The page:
In my experience, the addition of sulfites is unnecessary if you maintain a sterile work environment. I keep my equipment clean and sterile and I have never had a problem with spoilage. Also, the level of alcohol can be precisely controlled without the use of sulfites via hydrometer measurements and proper yeast selection (though the addition of sugar beforehand could pose a problem for sacramental wine). Also, once the wine is done fermenting, the high alcohol level (10-18%/vol) will prevent most organisms from being able to thrive.

There are a host of other additives that can be added (most of this science having been advanced in the past 150 years) to create a more balanced wine. None of these are super critical for making wine from grapes (though I assert that pectic enzymes are critical for a good apple wine, but that won’t be used for sacramental wine - I hope :p).

Then there is the addition of yeast. If someone asserts that the addition of yeast is a violation of no additives, that someone needs a course in chemistry or biology 101. No yeast, no alcohol, it’s as simple as that. Now on the old European estates that have been established for hundreds of years, the addition of yeast is not necessary because they have developed a monoculture in their environment. But most of us need to help nature along and give the yeast the advantage over competing organisms.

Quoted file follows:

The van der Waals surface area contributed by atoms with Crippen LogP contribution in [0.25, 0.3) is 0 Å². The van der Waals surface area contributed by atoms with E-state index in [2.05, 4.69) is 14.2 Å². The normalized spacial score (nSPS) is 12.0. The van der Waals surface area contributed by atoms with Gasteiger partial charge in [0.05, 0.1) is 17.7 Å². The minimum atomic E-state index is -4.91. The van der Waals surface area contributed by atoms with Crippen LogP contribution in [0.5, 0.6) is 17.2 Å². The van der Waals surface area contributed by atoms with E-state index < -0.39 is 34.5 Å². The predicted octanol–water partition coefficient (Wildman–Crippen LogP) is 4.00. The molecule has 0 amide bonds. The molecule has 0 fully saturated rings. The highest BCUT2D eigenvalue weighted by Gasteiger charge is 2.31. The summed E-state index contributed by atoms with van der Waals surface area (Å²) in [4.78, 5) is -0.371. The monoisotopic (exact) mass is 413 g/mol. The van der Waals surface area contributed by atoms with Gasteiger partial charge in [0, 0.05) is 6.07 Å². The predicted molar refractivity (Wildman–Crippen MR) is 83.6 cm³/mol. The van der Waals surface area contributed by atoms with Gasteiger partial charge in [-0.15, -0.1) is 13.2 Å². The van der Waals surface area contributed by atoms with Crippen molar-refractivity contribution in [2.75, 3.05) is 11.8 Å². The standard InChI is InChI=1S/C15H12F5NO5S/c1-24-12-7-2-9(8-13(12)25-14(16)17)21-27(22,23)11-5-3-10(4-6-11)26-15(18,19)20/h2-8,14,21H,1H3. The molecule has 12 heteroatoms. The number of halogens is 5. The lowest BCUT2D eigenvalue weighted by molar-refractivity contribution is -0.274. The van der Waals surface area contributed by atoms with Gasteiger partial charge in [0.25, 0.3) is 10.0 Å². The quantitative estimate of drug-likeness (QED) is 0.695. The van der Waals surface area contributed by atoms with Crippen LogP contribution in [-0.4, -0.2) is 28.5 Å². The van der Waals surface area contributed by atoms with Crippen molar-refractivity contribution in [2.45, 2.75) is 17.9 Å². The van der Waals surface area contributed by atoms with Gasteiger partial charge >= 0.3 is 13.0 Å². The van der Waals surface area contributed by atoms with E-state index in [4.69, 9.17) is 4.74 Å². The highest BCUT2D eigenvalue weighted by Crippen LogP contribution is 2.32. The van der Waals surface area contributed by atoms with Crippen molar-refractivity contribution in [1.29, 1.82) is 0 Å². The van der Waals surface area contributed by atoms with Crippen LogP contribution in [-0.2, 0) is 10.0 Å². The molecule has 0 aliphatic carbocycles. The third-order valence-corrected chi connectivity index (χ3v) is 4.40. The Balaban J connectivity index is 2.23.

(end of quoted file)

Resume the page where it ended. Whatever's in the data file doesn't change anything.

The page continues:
Also, the use of wooden barrels could pose a problem for sacramental wine, since that introduces a host of additives that help age the wine. Therefore, today the best option are glass carboys to store the wine.

And due to the fact that it isn’t being aged in wood, the wine should be drunk fairly soon (it won’t get much of an advantage from aging in glass). Sacramental wine is best within a year or two of making.

Did I leave anything out? If you have anymore questions on making sacramental wine or wine in general (grape or other), let me know.

:rotfl:

Was that pun intentional?

JMJ_coder;

Did I leave anything out?

Yes you did. The difference between making wine at home and and making wine on a commercial basis. :slight_smile:

Jim

Winemakers have told me that as well and it brings up a good point. I read on another thread like this that distilled spirits made from grapes (brandy) could be added to sacramental wine as a preservative. Given that brandy is not natural (it’s processed) I don’t see how that could be possible?

Glass carboys? You’re not talking about commercial quantities are you?